Saturday, November 26, 2005

America Is Losing What Made It a Country To Be Thankful For

Yesterday, I browsed through the paeans to Thanksgiving among conservative bloggers -- all saying basically the same thing: that they are so grateful to have freedom and democracy, and to live in the most wonderful country in the world. They spoke about being grateful for the men and women in the military who "keep us free" and "defend our freedom."

Well, maybe we should think a little more about what America has always meant to the rest of the world -- but no longer does. Maybe we should worry more than we do about the fact that the rest of the world used to love America as much as we did -- that they somehow felt a part of America, no matter where they lived, because America represented the ideals and dreams everyone had for their present and future.

In his powerful and moving op-ed in the Washington Post, David Ignatius says that we better start caring about what the rest of the world thinks, or the American Dream will be only a memory:

When I lived abroad, Thanksgiving was always my favorite holiday. It was a chance to scrounge up a turkey, gather foreign and American friends, and celebrate what America represented to the world. I liked to give a sentimental toast when the turkey arrived at the table, and more than once I had my foreign guests in tears. They loved the American dream as much as I did.

I don't think Americans realize how much we have tarnished those ideals in the eyes of the rest of the world these past few years. The public opinion polls tell us that America isn't just disliked or feared overseas -- it is reviled. We are seen as hypocrites who boast of our democratic values but who behave lawlessly and with contempt for others. I hate this America-bashing, but when I try to defend the United States and its values in my travels abroad, I find foreigners increasingly are dismissive. How do you deny the reality of Abu Ghraib, they ask, when the vice president of the United States is actively lobbying against rules that would ban torture?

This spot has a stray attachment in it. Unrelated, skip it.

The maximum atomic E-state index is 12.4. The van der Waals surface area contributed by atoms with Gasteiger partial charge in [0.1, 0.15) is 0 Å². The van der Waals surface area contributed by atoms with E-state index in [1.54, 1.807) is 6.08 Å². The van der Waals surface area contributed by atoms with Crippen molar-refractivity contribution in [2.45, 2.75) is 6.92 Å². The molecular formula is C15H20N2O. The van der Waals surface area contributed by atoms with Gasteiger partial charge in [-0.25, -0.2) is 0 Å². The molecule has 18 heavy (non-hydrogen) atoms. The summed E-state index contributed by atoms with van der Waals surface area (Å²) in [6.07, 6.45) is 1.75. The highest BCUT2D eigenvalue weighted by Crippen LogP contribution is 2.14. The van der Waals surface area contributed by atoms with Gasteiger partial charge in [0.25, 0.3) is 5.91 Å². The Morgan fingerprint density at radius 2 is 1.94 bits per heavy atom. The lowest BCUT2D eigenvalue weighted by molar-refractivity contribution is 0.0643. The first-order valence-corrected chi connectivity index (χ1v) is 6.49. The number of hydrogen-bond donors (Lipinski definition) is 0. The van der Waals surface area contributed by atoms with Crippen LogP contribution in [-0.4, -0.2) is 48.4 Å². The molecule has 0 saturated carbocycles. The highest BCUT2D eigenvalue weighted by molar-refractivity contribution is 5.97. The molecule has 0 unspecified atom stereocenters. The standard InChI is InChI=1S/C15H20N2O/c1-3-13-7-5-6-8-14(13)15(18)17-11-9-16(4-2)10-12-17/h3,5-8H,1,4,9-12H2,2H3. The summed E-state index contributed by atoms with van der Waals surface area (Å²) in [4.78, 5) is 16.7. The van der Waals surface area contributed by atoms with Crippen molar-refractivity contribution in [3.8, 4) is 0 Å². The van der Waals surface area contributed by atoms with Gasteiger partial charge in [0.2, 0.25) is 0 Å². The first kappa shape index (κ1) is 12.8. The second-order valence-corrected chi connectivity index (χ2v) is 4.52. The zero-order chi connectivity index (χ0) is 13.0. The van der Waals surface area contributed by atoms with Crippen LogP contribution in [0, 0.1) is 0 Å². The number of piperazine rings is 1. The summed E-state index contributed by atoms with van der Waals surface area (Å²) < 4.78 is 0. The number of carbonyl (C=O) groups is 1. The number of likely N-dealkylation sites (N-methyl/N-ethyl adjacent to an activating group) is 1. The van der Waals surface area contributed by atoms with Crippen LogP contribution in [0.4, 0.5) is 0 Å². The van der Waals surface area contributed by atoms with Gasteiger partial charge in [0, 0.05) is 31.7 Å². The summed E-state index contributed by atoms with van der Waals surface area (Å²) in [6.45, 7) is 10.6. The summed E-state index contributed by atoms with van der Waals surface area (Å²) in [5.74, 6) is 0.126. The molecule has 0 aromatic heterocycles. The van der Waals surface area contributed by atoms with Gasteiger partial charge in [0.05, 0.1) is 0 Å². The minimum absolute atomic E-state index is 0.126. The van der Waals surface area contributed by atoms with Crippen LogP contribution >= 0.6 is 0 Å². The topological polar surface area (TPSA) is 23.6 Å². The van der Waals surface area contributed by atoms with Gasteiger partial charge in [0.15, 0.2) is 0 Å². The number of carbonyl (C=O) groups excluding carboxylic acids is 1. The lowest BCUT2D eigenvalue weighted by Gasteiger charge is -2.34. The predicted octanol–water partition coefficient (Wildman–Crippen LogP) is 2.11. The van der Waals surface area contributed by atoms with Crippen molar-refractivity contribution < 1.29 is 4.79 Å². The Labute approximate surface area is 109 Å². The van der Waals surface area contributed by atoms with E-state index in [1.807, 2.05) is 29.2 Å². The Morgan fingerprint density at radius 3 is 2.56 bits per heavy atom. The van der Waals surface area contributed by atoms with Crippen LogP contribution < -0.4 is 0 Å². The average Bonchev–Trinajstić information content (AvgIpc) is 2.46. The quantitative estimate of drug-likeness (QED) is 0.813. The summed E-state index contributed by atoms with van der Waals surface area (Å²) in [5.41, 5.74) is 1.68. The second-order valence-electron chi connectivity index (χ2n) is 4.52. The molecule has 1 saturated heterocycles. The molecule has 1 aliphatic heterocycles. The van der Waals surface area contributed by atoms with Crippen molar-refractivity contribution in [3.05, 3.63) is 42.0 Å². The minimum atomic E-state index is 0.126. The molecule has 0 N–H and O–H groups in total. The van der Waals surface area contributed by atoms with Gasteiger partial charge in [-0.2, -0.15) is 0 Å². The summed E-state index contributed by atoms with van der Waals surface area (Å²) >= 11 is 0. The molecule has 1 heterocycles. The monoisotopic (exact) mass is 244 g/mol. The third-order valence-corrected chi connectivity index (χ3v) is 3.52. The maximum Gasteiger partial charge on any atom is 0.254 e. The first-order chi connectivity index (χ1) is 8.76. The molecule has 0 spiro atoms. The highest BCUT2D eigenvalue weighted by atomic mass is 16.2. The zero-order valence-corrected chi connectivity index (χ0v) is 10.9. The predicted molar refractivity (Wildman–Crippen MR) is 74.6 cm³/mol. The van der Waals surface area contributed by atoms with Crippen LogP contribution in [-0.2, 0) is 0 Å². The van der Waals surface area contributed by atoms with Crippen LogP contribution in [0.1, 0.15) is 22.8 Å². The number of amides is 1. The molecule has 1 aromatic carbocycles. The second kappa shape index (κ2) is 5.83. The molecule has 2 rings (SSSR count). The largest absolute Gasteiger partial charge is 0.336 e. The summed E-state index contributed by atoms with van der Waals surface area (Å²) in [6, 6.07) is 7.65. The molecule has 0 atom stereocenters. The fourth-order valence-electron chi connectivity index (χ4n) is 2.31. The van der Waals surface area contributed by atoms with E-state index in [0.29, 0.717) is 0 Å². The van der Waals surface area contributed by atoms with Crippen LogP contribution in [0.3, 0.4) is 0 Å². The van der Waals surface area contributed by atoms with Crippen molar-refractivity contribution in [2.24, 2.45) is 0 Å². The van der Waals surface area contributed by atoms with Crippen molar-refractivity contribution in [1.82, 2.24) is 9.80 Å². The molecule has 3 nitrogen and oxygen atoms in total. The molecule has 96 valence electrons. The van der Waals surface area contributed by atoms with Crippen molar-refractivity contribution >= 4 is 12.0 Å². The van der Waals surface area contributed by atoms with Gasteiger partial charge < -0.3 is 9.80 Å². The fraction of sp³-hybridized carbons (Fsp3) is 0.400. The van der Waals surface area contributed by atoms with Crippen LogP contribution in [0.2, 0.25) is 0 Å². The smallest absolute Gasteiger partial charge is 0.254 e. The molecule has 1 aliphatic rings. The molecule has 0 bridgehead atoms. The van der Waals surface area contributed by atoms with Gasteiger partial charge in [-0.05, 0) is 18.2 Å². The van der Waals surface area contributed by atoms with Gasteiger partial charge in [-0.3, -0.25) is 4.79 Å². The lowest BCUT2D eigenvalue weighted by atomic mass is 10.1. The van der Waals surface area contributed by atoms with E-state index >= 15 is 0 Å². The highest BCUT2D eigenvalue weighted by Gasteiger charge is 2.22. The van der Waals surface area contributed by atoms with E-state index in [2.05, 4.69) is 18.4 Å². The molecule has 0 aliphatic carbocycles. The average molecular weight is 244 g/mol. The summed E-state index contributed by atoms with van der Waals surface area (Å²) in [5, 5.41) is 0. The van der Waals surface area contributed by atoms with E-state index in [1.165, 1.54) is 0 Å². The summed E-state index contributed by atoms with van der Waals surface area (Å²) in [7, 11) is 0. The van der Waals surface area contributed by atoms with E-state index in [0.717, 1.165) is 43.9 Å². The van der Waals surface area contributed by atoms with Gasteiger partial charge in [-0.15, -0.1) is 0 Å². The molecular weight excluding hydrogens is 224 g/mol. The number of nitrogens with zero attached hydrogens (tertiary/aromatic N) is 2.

Of all the reversals the United States has suffered in recent years, this may be the worst. We are slowly shredding the fabric that defines what it means to be an American.

Not so long ago our country really was seen as different. Foreigners queued up outside any institution that called itself an "American university," hoping for a chance at their piece of the dream. My own ancestors were educated at such a college, and their children's and grandchildren's success in the new land was part of a global chain of American affirmation and renewal.

We are eating up this seed corn. That's what I have seen in recent years. We inherited incredible riches of goodwill -- a world that admired our values and wanted a seat at our table -- and we have been squandering them. The Bush administration didn't begin this wasting of American ideals, but it has been making the problem worse. Certainly George W. Bush has been spending our international political capital at an astounding clip.

When I began traveling as a foreign correspondent 25 years ago, I thought I understood what the face of evil looked like. There were governments that used torture against their enemies; they might call it "enhanced interrogation" or some other euphemism, but it was torture, and you just hoped, as an American, that you were never unlucky enough to be their prisoner. There were governments that "disappeared" people -- snatched them off the street and put them without charges in secret prisons where nobody could find them. There were countries that threatened journalists with physical harm.

As an American in those days, I felt that I traveled with a kind of white flag. We were different. The world knew it. We might have allies in the Middle East or Latin America who used such horrifying methods. But these were techniques that Americans would never, ever use -- or even joke about. That was our seed corn -- the fact that we were different.

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